KATIE BRITT, Senator for Alabama

WASHINGTON, D.C., December 20, 2023 – U.S. Senator Katie Britt (R-Ala.) today expressed her support for the Creating Opportunities Now for Necessary and Effective Care Technologies (CONNECT) for Health Act of 2023. Reintroduced by Senators Brian Schatz (D-Hawaii) and Roger Wicker (R-Miss.) earlier this year and cosponsored by Senator Britt and a group of 57 additional Senate colleagues, this bipartisan bill would expand coverage of telehealth services through Medicare, make permanent COVID-19 telehealth flexibilities, improve health outcomes, and make it easier for patients to connect with their doctors.

In December 2022, provisions from the CONNECT for Health Act were included in the FY23 government funding bill that temporarily extended access to expanded telehealth services. Those provisions are set to expire in 2025, making the need for permanent telehealth policy even more urgent.

“Many Alabama communities rely on the incredible resource that is telehealth and have become increasingly accustomed to its ease of access in recent years,” said Senator Britt. “I’m proud to support legislation that would ensure Alabamians have timely and accessible healthcare solutions – no matter their zip code. Telemedicine is also an important tool for healthcare workers and medical providers, and I appreciate that this legislation supports their ability to reach and treat more hardworking families.”

“While telehealth use has skyrocketed these last few years, our laws have not kept up. Telehealth is helping people in every part of the country get the care they need, and it’s here to stay,” stated Senator Schatz. “Our comprehensive bill makes it easier for more people to see their doctors no matter where they live.”

Three provisions from the CONNECT for Health Act were signed into law in 2020. As a result, there was a sharp rise in use of telehealth during the COVID-19 pandemic as patients avoided traveling to hospitals and other health care settings and instead chose to receive care at home. Data shows that telehealth provides essential access to care with nearly a quarter of Americans accessing telehealth in the past month.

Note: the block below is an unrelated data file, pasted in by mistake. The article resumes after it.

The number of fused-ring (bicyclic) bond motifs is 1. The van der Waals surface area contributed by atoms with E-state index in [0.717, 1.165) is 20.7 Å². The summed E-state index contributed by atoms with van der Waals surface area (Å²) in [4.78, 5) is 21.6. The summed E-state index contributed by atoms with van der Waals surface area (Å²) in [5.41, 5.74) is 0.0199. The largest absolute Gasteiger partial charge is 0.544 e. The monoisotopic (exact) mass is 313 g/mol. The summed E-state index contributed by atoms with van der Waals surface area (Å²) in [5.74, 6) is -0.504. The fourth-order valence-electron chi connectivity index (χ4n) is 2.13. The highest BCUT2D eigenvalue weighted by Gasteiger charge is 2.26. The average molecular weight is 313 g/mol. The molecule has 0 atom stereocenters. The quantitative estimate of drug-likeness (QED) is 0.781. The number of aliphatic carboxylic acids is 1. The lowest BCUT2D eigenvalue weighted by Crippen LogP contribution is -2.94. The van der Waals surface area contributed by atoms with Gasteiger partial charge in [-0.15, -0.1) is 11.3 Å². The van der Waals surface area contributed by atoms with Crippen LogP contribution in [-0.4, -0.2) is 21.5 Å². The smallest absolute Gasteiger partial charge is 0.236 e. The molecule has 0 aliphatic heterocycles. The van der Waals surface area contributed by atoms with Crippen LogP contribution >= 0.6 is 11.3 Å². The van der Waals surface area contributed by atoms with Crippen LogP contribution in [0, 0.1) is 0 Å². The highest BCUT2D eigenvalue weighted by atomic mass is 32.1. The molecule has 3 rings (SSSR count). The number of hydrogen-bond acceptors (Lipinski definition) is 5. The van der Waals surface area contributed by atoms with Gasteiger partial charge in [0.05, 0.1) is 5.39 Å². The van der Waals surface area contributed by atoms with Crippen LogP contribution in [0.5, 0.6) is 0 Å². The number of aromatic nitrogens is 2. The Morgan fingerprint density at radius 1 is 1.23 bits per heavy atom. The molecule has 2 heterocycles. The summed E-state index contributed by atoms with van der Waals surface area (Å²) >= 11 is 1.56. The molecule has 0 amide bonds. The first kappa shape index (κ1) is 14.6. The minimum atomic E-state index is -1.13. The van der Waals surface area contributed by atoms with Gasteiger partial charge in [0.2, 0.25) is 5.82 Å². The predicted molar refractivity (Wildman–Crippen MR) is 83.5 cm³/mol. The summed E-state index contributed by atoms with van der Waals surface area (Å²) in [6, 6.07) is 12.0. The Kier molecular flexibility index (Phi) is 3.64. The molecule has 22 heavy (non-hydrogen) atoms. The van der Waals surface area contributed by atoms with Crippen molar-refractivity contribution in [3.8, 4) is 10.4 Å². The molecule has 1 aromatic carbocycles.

The CONNECT for Health Act was first introduced in 2016 and is considered the most comprehensive legislation on telehealth in Congress. Since 2016, several provisions of the bill were enacted into law or adopted by the Centers for Medicare & Medicaid Services, including provisions to remove restrictions on telehealth services for mental health, stroke care, and home dialysis.

The updated version of the CONNECT for Health Act builds on that progress and includes new and revised provisions that will help more people access telehealth services. Specifically, the legislation would:

The full text of the bill is available here. Companion legislation was introduced in the House of Representatives by U.S. Representatives Mike Thompson (D-Calif.), Doris Matsui (D-Calif.), David Schweikert (R-Ariz.), and Bill Johnson (R-Ohio).

The CONNECT for Health Act has the support of more than 150 organizations including AARP, America’s Essential Hospitals, American Academy of Pediatrics, American Association of Nurse Practitioners, American Heart Association, American Medical Association, American Medical Group Association, American Nurses Association, American Psychiatric Association, American Psychological Association, American Telemedicine Association, Consumer Technology Association, Federation of American Hospitals, HIMSS, Kaiser Permanente, National Alliance on Mental Illness, National Association of Community Health Centers, National Quality Forum, National Association of Rural Health Clinics, National Rural Health Association, and Teladoc Health.

In addition to Senators Schatz, Wicker, and Britt, the CONNECT for Health Act is cosponsored by U.S. Senators John Thune (R-S.Dak.), Ben Cardin (D-Md.), Mark Warner (D-Va.), Cindy Hyde-Smith (R-Miss.), Angus King (I-Maine), Shelley Moore Capito (R-W.Va.), Jeff Merkley (D-Oreg.), Mike Rounds (R-S.Dak.), Bob Casey (D-Pa.), Susan Collins (R-Maine), Mark Kelly (D-Ariz.), Tim Scott (R-S.C.), Elizabeth Warren (D-Mass.), James Lankford (R-Okla.), Jeanne Shaheen (D-N.H.), Kevin Cramer (R-N.Dak.), Kirsten Gillibrand (D-N.Y.), Tommy Tuberville (R-Ala.), Peter Welch (D-Vt.), Thom Tillis (D-N.C.), Tammy Duckworth (D-Ill.), Deb Fischer (R-Nebr.), Richard Blumenthal (D-Conn.), Lisa Murkowski (R-Alaska), Jacky Rosen (D-Nev.), Dan Sullivan (R-Alaska), Chris Van Hollen (D-Md.), Steve Daines (R-Mont.), Maria Cantwell (D-Wash.), Cynthia Lummis (R-Wyo.), Kyrsten Sinema (I-Ariz.), John Hoeven (R-N.Dak.), John Hickenlooper (D-Colo.), John Boozman (R-Ark.), Jon Tester (D-Mont.), J.D. Vance (R-Ohio), Sheldon Whitehouse (D-R.I.), Bill Cassidy (R-La.), Bernie Sanders (I-Vt.), Lindsey Graham (R-S.C.), Michael Bennet (D-Colo.), Tina Smith (D-Minn.), John Barrasso (R-Wyo.), Amy Klobuchar (D-Minn.), Chuck Grassley (R-Iowa), Alex Padilla (D-Calif.), Jerry Moran (R-Kans.), Tim Kaine (D-Va.), Todd Young (R-Ind.). Raphael Warnock (D-Ga.), Marco Rubio (R-Fla.), Martin Heinrich (D-N.M.), Tom Cotton (R-Ark.), Tom Carper (D-Del.), Markwayne Mullin (R-Okla.), Cory Booker (D-N.J.), and Roger Marshall (R-Kans.).

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